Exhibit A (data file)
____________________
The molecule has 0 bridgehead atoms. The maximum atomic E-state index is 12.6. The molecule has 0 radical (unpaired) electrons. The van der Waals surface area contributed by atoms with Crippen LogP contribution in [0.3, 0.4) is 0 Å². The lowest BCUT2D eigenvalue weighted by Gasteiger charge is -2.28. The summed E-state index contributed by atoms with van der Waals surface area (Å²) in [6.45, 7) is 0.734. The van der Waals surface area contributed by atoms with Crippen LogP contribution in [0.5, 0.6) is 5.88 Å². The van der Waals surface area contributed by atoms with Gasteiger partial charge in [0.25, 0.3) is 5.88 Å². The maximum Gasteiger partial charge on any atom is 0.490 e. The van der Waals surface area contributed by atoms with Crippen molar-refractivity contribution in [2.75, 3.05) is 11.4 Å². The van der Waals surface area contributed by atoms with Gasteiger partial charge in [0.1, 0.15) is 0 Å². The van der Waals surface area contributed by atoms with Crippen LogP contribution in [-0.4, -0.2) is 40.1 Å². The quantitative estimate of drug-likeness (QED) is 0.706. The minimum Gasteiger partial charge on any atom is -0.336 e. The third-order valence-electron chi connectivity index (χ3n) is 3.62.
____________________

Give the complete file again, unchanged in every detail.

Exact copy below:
The molecule has 0 bridgehead atoms. The maximum atomic E-state index is 12.6. The molecule has 0 radical (unpaired) electrons. The van der Waals surface area contributed by atoms with Crippen LogP contribution in [0.3, 0.4) is 0 Å². The lowest BCUT2D eigenvalue weighted by Gasteiger charge is -2.28. The summed E-state index contributed by atoms with van der Waals surface area (Å²) in [6.45, 7) is 0.734. The van der Waals surface area contributed by atoms with Crippen LogP contribution in [0.5, 0.6) is 5.88 Å². The van der Waals surface area contributed by atoms with Gasteiger partial charge in [0.25, 0.3) is 5.88 Å². The maximum Gasteiger partial charge on any atom is 0.490 e. The van der Waals surface area contributed by atoms with Crippen molar-refractivity contribution in [2.75, 3.05) is 11.4 Å². The van der Waals surface area contributed by atoms with Gasteiger partial charge in [0.1, 0.15) is 0 Å². The van der Waals surface area contributed by atoms with Crippen LogP contribution in [-0.4, -0.2) is 40.1 Å². The quantitative estimate of drug-likeness (QED) is 0.706. The minimum Gasteiger partial charge on any atom is -0.336 e. The third-order valence-electron chi connectivity index (χ3n) is 3.62.